What's The Website About? - My Story  

 I've enjoyed stereo equipment sense my teen years in the 1970's. I lived in a fairly small city but there were several small stereo shops which I visited often. This was before best buy, circuit city and other big box electronic stores came to town, As I grew older I gained an interest in learning to repair the equipment. I enjoy both tube and solid state equipment equally from the early 1960's to the late 1980's. I use a modern 21st century CD player as well as modern 21st century speakers in my reference system. Why a modern CD player? Well, I think they are superior sounding to the older ones. Why modern speakers? Partly for the same reason as I use a modern CD player. I think the modern speakers are generally superior sounding compared to vintage speakers. In addition my reference speakers are very efficient and they present an easy load to any amplifier. 15 watt tube amps are as happy as 300 watt solid state amps. Never an issue with changing out amplifiers. Add to that they are compact by vintage speaker standards and can produce room shaking bass. They are the speakers for me. I also like raw oysters and un-sweet tea. You may like something different.

   I started vintageaudioaddict.com to help catalog the vintage stereo equipment that I've worked on in both words and pictures. This is not a website that show's step by step procedures but I've tried to include some details about each project that may also help other folks working on the same equipment. Working on vintage stereo equipment is not my profession but a hobby. The fortunate part of this hobby is that it involves stereo equipment that is 30, 40 or 50 years old. There are folks on the internet that have worked on this equipment for decades and that have forgotten more then I'll ever know. There are also service manuals online available for download. You might have to dig some but the information for repairing most pieces of vintage stereo equipment is available online. I would not have been able to fix some of the equipment I have without the help from people I don't know and will never know. This is not a website where I will answer the question "is Marantz better then Sansui?." You may as well ask "are republicans better then democrats?." Everyone has a different opinion with no one being correct. In addition, you are not going to find your answer to a question like, "I have a Supersound Model 123xyz are they any good? The internet is your friend and you can find at nauseam discussions that sometimes have gone on for years for almost any piece of vintage stereo equipment that you can think of. Everyone having an opinion that may as well be a discussion of "what came first, the chicken or the egg? As I mentioned, I am not an expert but hopefully I've added some useful information that may help the hobbyist who is at an intermediate troubleshooting level.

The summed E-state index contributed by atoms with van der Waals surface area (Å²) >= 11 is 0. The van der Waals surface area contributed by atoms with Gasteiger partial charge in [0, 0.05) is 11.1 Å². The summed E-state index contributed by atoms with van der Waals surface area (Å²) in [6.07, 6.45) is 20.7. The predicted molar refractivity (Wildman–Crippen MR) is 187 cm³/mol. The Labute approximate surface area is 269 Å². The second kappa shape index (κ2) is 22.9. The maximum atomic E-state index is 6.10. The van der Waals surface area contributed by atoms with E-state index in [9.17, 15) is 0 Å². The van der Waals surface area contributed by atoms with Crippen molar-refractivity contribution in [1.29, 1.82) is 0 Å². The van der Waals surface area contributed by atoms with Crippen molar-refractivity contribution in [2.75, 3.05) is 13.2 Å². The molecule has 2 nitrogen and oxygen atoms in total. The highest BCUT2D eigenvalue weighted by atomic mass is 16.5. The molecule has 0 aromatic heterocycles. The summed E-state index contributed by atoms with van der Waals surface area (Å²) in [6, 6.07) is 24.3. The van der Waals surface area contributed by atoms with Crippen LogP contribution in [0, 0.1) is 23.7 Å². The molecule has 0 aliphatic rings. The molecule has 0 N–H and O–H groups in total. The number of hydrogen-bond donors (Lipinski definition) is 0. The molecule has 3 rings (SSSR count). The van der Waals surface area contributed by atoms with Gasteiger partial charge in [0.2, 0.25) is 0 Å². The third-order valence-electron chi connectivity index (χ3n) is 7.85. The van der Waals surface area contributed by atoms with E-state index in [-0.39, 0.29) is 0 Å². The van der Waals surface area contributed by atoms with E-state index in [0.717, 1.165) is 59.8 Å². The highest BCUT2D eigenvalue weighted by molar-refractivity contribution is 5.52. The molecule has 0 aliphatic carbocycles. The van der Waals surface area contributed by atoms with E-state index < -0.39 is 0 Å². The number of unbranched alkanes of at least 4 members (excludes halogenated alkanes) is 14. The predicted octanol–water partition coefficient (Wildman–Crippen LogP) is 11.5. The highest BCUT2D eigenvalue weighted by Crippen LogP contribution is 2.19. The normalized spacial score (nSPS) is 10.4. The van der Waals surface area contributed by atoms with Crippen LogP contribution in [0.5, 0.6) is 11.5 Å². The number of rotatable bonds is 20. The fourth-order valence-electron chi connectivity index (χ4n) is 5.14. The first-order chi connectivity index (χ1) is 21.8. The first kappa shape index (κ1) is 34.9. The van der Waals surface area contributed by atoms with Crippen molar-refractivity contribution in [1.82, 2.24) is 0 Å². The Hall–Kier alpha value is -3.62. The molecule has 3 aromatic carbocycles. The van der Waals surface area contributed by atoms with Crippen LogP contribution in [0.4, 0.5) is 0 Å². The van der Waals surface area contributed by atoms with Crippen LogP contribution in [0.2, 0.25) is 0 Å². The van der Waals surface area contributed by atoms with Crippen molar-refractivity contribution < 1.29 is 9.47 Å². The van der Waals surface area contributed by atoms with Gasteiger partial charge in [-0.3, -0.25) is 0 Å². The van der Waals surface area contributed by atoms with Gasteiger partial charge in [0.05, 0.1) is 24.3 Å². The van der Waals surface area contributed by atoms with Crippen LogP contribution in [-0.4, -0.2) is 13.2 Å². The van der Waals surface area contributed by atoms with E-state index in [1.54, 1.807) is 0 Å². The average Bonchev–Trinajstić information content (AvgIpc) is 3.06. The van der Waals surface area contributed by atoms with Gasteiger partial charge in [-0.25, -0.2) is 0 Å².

My basic approach to vintage stereo restoration is that all electrolytic capacitors that are 30+ years old must be replaced. Really it's crazy even to go that long as they have far exceeded their designs All paper capacitors the same. Any known component issues are fixed, meaning transistors, relays etc. are replaced that have a record of failing. When I'm finished with a unit, I'm not looking to take it apart again. As far as cleaning the year's of crud out I'd say I remove 30 out of 40 years of dirt and dust. I have no particular interest in brand or model, tube or solid state. As long as it's from 1960 though the end of the 1980's I'm interested. I don't care if the equipment is in mint condition or a rusted mess. Many of my pieces were purchased locally on craigslist, local flea markets, or garage sales. I try to find out as much as I can about the history of the piece of equipment from the person I'm buying it from as I find it interesting. Some know nothing about the equipment but many do have a story. From the Veteran who purchased the equipment overseas, the lady who's husband has passed away, the guy who had the equipment in college. The stories I hear are sometimes of pride, sadness or humor. I document from where I purchased the equipment, from who, the price I paid, and their story. My equipment are not museum pieces under glass never touched except with white gloves. They are all out in the open and used regularly The units are bench tested for power output, distortion, etc. etc. and then it's time for them to make some music  Do my restoration idea's fit everyone? Do my idea's about what equipment is good or bad fit everyone? Do my use of modern speakers with vintage audio equipment fit everyone? Hell no! It's your equipment and do as you will as I do. Happy Listening!